A blossoming Flower Mart

Crowds: This year's event, praised for its liveliness, had the largest turnout in memory, regulars and police say.

May 18, 2000|By Jamie Stiehm | Jamie Stiehm,SUN STAFF

A dark chestnut mare clip-clopped up Charles Street to the Washington Monument yesterday, trotting in a new era for Baltimore's Flower Mart.

The 1862 vintage carriage carrying Mayor Martin O'Malley and his wife, Katie, echoed the last 82 affairs, but it was clear the new organizers had produced one of the liveliest renditions of the annual rite, as thousands had gathered by lunchtime.

"See, this is what Baltimore can be. It's a good mixer," said Peggy Stansbury, a Federal Hill resident, gesturing at the scene, which included young artists sketching statues, fountains and the Mount Vernon Place United Methodist Church steeple.

In one departure, Katie O'Malley did not wear the usual flowered straw hat, but no one seemed to mind. In another, the recorded sounds of Santana serenaded the parade of people, including 74-year-old Carolyn Simmons, with her daughter Brenda Wilson, 52, and granddaughter Julie Wilson, 20.

Julie Wilson, a Mart flower girl in her younger days, won the hat contest for her purple and white creation. Simmons is a mainstay of the Women's Civic League, the original sponsor of the Flower Mart, which relinquished control of the event last year.

The new management, Flower Mart @ Mount Vernon Ltd., won praise for bringing the largest variety of vendors and services ever to the spring event, including a health expo that offered free blood-pressure tests by the Fire Department.

Under the sun, trees and towering marble, people agreed that they had never seen such a turnout at the Flower Mart. Central District police officers confirmed that but did not provide an official estimate of attendance.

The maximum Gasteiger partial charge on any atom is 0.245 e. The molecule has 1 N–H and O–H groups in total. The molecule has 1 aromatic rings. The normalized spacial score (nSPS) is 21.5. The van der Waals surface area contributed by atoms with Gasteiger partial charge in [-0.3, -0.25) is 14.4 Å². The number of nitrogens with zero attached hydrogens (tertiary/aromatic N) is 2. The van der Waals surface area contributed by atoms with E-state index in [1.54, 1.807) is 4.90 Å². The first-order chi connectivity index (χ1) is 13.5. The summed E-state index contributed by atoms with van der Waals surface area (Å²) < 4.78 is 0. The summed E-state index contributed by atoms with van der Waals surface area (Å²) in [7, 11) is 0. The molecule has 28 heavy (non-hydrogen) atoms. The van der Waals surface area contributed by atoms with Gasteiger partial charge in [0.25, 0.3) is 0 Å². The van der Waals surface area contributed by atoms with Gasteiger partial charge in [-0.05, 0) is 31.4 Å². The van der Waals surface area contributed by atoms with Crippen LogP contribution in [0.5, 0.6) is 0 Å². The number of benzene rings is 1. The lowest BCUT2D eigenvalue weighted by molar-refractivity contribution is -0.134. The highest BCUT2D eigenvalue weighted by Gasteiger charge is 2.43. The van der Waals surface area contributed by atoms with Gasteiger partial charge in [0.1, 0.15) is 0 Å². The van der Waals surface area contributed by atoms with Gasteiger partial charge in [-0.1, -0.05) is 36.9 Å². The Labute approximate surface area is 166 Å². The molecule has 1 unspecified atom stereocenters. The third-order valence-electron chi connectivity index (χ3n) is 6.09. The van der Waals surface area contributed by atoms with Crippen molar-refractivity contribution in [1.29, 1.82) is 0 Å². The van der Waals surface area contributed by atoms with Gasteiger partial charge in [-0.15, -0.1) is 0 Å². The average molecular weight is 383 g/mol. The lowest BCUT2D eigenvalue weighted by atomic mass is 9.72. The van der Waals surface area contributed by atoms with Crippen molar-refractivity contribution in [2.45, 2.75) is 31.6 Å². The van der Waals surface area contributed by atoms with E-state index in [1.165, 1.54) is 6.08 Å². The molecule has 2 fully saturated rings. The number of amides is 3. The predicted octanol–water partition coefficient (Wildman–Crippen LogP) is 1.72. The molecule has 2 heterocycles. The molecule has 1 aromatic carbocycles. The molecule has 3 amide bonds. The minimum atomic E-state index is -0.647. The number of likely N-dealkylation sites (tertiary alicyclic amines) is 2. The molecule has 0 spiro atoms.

"This is the largest I've seen," said Marguerite Hicks, 84, who attended with her cousin. After buying a caladium plant, the pair headed for the long line at the lemon-stick stand.

"That's the main thing, the drawing card," Hicks said.

A classroom of uniformed second-graders from Grace & St. Peter's Day School downtown arrived in search of "lemon sticks in particular, and just to enjoy the day," said their teacher, Terry Pierson.

Carl Young, 48, a truck dispatcher, brought his 17-month-old granddaughter, Morgan, and remembered when "I used to hook school to come. I like to see the ladies dressed up in their hats."

William Donald Schaefer, state comptroller and honorary chairman, looked in vain for his favorite flower, a late summer bloom. "There isn't a sunflower in this whole place," he said.

Marc Horowitz, co-chairman of the arts and crafts committee, said 75 booths displayed crafts, ceramics, antiques and beads from Maryland, Virginia and Pennsylvania.

Holding a wrought-iron flamingo she intended to take home to Annapolis, Jeanne Escobosa said of the Flower Mart, "There's all kinds of new energy. It's revived."

On the stairs of the Peabody Institute, Attorney General J. Joseph Curran Jr., diving into a snack of funnel cake and lemonade, said, "You meet so many people you know."

In the rooms of the Engineers Club, Civic League members asked each other whether they missed the days of getting up at 5 a.m. for the Flower Mart.

"I have mixed emotions," member Bertha Pinder said later. "I wish we could have continued."

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